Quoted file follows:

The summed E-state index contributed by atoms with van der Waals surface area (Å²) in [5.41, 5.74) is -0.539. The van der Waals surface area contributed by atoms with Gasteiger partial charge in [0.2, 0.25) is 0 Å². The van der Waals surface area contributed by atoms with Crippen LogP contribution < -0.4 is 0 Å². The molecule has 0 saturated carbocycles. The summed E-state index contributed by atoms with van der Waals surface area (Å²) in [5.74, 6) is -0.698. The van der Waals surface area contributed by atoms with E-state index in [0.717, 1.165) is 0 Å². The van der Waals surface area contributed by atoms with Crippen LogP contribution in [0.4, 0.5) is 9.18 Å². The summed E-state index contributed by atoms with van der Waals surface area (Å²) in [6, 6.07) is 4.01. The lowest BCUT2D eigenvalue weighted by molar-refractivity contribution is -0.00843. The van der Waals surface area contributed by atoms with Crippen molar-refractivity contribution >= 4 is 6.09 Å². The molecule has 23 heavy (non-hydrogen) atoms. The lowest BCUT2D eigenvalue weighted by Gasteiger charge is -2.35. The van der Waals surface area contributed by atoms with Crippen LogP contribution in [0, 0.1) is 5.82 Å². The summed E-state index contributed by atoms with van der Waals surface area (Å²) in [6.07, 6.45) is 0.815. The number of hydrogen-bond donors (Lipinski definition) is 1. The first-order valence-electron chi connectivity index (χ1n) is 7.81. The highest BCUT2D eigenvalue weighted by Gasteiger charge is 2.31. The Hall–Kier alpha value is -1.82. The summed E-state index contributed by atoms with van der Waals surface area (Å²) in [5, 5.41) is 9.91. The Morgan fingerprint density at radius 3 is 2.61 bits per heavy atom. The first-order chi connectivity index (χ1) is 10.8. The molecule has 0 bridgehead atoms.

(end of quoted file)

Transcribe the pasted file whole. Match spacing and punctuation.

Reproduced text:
The summed E-state index contributed by atoms with van der Waals surface area (Å²) in [5.41, 5.74) is -0.539. The van der Waals surface area contributed by atoms with Gasteiger partial charge in [0.2, 0.25) is 0 Å². The van der Waals surface area contributed by atoms with Crippen LogP contribution < -0.4 is 0 Å². The molecule has 0 saturated carbocycles. The summed E-state index contributed by atoms with van der Waals surface area (Å²) in [5.74, 6) is -0.698. The van der Waals surface area contributed by atoms with E-state index in [0.717, 1.165) is 0 Å². The van der Waals surface area contributed by atoms with Crippen LogP contribution in [0.4, 0.5) is 9.18 Å². The summed E-state index contributed by atoms with van der Waals surface area (Å²) in [6, 6.07) is 4.01. The lowest BCUT2D eigenvalue weighted by molar-refractivity contribution is -0.00843. The van der Waals surface area contributed by atoms with Crippen molar-refractivity contribution >= 4 is 6.09 Å². The molecule has 23 heavy (non-hydrogen) atoms. The lowest BCUT2D eigenvalue weighted by Gasteiger charge is -2.35. The van der Waals surface area contributed by atoms with Crippen LogP contribution in [0, 0.1) is 5.82 Å². The summed E-state index contributed by atoms with van der Waals surface area (Å²) in [6.07, 6.45) is 0.815. The number of hydrogen-bond donors (Lipinski definition) is 1. The first-order valence-electron chi connectivity index (χ1n) is 7.81. The highest BCUT2D eigenvalue weighted by Gasteiger charge is 2.31. The Hall–Kier alpha value is -1.82. The summed E-state index contributed by atoms with van der Waals surface area (Å²) in [5, 5.41) is 9.91. The Morgan fingerprint density at radius 3 is 2.61 bits per heavy atom. The first-order chi connectivity index (χ1) is 10.8. The molecule has 0 bridgehead atoms.